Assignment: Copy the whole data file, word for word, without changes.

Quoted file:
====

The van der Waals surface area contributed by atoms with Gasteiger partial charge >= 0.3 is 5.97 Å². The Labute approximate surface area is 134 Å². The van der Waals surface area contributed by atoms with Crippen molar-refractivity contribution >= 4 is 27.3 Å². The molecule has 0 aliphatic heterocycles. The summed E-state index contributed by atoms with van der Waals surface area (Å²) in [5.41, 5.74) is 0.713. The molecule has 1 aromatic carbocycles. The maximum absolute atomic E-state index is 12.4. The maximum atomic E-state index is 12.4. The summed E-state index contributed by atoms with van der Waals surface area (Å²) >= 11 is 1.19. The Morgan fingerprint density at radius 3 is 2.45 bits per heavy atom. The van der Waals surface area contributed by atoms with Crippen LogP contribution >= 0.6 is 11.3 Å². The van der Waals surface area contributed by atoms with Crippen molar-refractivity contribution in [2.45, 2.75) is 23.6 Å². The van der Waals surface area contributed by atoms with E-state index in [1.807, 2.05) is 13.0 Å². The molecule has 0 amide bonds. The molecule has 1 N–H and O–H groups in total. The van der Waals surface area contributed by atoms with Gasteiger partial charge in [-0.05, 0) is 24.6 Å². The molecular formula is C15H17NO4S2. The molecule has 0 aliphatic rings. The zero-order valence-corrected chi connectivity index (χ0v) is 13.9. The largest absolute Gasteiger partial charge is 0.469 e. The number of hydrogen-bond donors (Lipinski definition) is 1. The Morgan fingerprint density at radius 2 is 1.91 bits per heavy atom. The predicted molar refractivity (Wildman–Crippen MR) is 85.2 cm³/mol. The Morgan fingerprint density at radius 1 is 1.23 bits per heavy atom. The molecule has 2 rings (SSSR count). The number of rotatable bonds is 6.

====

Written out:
The van der Waals surface area contributed by atoms with Gasteiger partial charge >= 0.3 is 5.97 Å². The Labute approximate surface area is 134 Å². The van der Waals surface area contributed by atoms with Crippen molar-refractivity contribution >= 4 is 27.3 Å². The molecule has 0 aliphatic heterocycles. The summed E-state index contributed by atoms with van der Waals surface area (Å²) in [5.41, 5.74) is 0.713. The molecule has 1 aromatic carbocycles. The maximum absolute atomic E-state index is 12.4. The maximum atomic E-state index is 12.4. The summed E-state index contributed by atoms with van der Waals surface area (Å²) >= 11 is 1.19. The Morgan fingerprint density at radius 3 is 2.45 bits per heavy atom. The van der Waals surface area contributed by atoms with Crippen LogP contribution >= 0.6 is 11.3 Å². The van der Waals surface area contributed by atoms with Crippen molar-refractivity contribution in [2.45, 2.75) is 23.6 Å². The van der Waals surface area contributed by atoms with E-state index in [1.807, 2.05) is 13.0 Å². The molecule has 0 amide bonds. The molecule has 1 N–H and O–H groups in total. The van der Waals surface area contributed by atoms with Gasteiger partial charge in [-0.05, 0) is 24.6 Å². The molecular formula is C15H17NO4S2. The molecule has 0 aliphatic rings. The zero-order valence-corrected chi connectivity index (χ0v) is 13.9. The largest absolute Gasteiger partial charge is 0.469 e. The number of hydrogen-bond donors (Lipinski definition) is 1. The Morgan fingerprint density at radius 2 is 1.91 bits per heavy atom. The predicted molar refractivity (Wildman–Crippen MR) is 85.2 cm³/mol. The Morgan fingerprint density at radius 1 is 1.23 bits per heavy atom. The molecule has 2 rings (SSSR count). The number of rotatable bonds is 6.